I spotted a trade paperback graphic novel at the bottom shelf, with an aswang and what looked like an angel in chains. Then I checked the authors’ names at the bottom, one being very familiar as he’s a second cousin from my mother’s side of the family.
Yeah, OK, I’ll get this one, and Volume Two, too, I said.
And good thing I did. Skyworld, by ad men Mervin Ignacio and Ian Sta. Maria, is composed of several overlapping stories told through two books in Volume One. There’s Rianka the power- and revenge-hungry aswang and her horde — the ultimate baddies who impact historical events and eventually take over the entire Philippines. There’s Kaptan the fallen Skygod, roaming the Earth in search of the Maharlika (warrior king) after all faith has been lost. There’s Makabo the sword-wielding tikbalang, seeking vengeance for his father’s death by aswang, with Kaio the duwende as his ally. Lastly, there’s Andoy, the young boy whose prayers are unexpectedly answered by a being once thought dead.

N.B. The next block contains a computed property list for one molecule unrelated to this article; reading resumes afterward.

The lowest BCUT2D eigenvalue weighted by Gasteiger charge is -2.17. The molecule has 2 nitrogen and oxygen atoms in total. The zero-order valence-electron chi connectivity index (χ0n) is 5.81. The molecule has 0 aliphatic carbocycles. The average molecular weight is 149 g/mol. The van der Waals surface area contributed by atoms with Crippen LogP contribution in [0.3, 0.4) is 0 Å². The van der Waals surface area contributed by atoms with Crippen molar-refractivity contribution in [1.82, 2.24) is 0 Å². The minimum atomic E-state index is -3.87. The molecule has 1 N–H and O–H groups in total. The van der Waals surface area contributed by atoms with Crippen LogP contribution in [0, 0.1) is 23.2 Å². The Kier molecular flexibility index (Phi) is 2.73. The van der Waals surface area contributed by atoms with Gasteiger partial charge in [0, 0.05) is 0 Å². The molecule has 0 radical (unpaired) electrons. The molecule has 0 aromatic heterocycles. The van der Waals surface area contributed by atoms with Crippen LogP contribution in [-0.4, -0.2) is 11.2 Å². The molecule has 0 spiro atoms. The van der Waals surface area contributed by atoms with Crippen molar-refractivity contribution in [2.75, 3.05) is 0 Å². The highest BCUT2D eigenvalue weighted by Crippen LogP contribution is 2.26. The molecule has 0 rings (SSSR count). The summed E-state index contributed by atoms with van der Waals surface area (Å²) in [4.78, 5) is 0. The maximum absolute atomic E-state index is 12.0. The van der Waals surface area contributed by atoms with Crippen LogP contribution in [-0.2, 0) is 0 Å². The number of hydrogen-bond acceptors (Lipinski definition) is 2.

There’s a wealth of supporting characters, too. Alexandra Trese, the Kambal, Capt. Guerrero and the Santelmo of the aforementioned Trese comics series make lengthy appearances in both volumes. We also have Kadasig, Kaio’s ride Anna-Marie, and the other supernaturals (duwende, tikbalang, engkanto and kapre) that will fight against Rianka and her aswang army.
The objectives are as follows: make Andoy fit for battle, retrieve Kaptan’s sword, defeat Rianka and the aswangs, and restore peace and order to whatever’s left of the Philippines and her people.
It takes some time for the characters and their storylines to become established in Volume One. But the groundwork pays off in the end: Volume Two gets moving more quickly, with big moments that’ll make you say a crisp putangina along with the characters.